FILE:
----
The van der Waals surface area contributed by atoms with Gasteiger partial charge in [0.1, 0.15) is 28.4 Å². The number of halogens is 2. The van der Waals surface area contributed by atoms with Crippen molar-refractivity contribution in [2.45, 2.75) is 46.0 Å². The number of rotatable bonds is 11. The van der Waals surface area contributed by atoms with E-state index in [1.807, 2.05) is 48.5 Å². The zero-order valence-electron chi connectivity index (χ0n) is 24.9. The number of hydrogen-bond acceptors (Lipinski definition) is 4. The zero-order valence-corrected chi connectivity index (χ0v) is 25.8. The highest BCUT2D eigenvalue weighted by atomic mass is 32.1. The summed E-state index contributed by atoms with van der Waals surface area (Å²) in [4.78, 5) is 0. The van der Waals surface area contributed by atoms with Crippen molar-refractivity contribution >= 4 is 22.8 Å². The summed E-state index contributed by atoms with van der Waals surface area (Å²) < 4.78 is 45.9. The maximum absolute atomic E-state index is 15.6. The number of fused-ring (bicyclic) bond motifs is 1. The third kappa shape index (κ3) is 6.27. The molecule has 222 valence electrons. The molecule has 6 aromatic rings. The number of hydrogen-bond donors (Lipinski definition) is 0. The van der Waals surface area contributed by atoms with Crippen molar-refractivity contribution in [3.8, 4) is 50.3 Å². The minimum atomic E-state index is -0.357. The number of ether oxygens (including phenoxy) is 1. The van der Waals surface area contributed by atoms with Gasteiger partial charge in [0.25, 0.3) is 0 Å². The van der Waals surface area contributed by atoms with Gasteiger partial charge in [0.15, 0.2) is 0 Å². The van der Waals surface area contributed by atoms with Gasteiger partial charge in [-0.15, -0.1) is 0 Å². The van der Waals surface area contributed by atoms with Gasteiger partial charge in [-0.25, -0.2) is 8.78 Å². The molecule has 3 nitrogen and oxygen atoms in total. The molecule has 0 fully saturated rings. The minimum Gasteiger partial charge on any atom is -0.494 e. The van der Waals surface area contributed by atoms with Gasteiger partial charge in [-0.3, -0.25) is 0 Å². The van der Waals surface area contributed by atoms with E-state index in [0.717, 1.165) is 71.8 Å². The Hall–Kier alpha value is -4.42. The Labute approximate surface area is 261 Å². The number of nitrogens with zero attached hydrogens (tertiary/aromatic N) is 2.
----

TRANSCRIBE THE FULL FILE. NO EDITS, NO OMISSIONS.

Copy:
The van der Waals surface area contributed by atoms with Gasteiger partial charge in [0.1, 0.15) is 28.4 Å². The number of halogens is 2. The van der Waals surface area contributed by atoms with Crippen molar-refractivity contribution in [2.45, 2.75) is 46.0 Å². The number of rotatable bonds is 11. The van der Waals surface area contributed by atoms with E-state index in [1.807, 2.05) is 48.5 Å². The zero-order valence-electron chi connectivity index (χ0n) is 24.9. The number of hydrogen-bond acceptors (Lipinski definition) is 4. The zero-order valence-corrected chi connectivity index (χ0v) is 25.8. The highest BCUT2D eigenvalue weighted by atomic mass is 32.1. The summed E-state index contributed by atoms with van der Waals surface area (Å²) in [4.78, 5) is 0. The van der Waals surface area contributed by atoms with Crippen molar-refractivity contribution >= 4 is 22.8 Å². The summed E-state index contributed by atoms with van der Waals surface area (Å²) < 4.78 is 45.9. The maximum absolute atomic E-state index is 15.6. The number of fused-ring (bicyclic) bond motifs is 1. The third kappa shape index (κ3) is 6.27. The molecule has 222 valence electrons. The molecule has 6 aromatic rings. The number of hydrogen-bond donors (Lipinski definition) is 0. The van der Waals surface area contributed by atoms with Crippen molar-refractivity contribution in [3.8, 4) is 50.3 Å². The minimum atomic E-state index is -0.357. The number of ether oxygens (including phenoxy) is 1. The van der Waals surface area contributed by atoms with Gasteiger partial charge in [0.25, 0.3) is 0 Å². The van der Waals surface area contributed by atoms with Gasteiger partial charge in [0.15, 0.2) is 0 Å². The van der Waals surface area contributed by atoms with Gasteiger partial charge in [-0.15, -0.1) is 0 Å². The van der Waals surface area contributed by atoms with Gasteiger partial charge in [-0.25, -0.2) is 8.78 Å². The molecule has 3 nitrogen and oxygen atoms in total. The molecule has 0 fully saturated rings. The minimum Gasteiger partial charge on any atom is -0.494 e. The van der Waals surface area contributed by atoms with Gasteiger partial charge in [-0.3, -0.25) is 0 Å². The van der Waals surface area contributed by atoms with E-state index in [0.717, 1.165) is 71.8 Å². The Hall–Kier alpha value is -4.42. The Labute approximate surface area is 261 Å². The number of nitrogens with zero attached hydrogens (tertiary/aromatic N) is 2.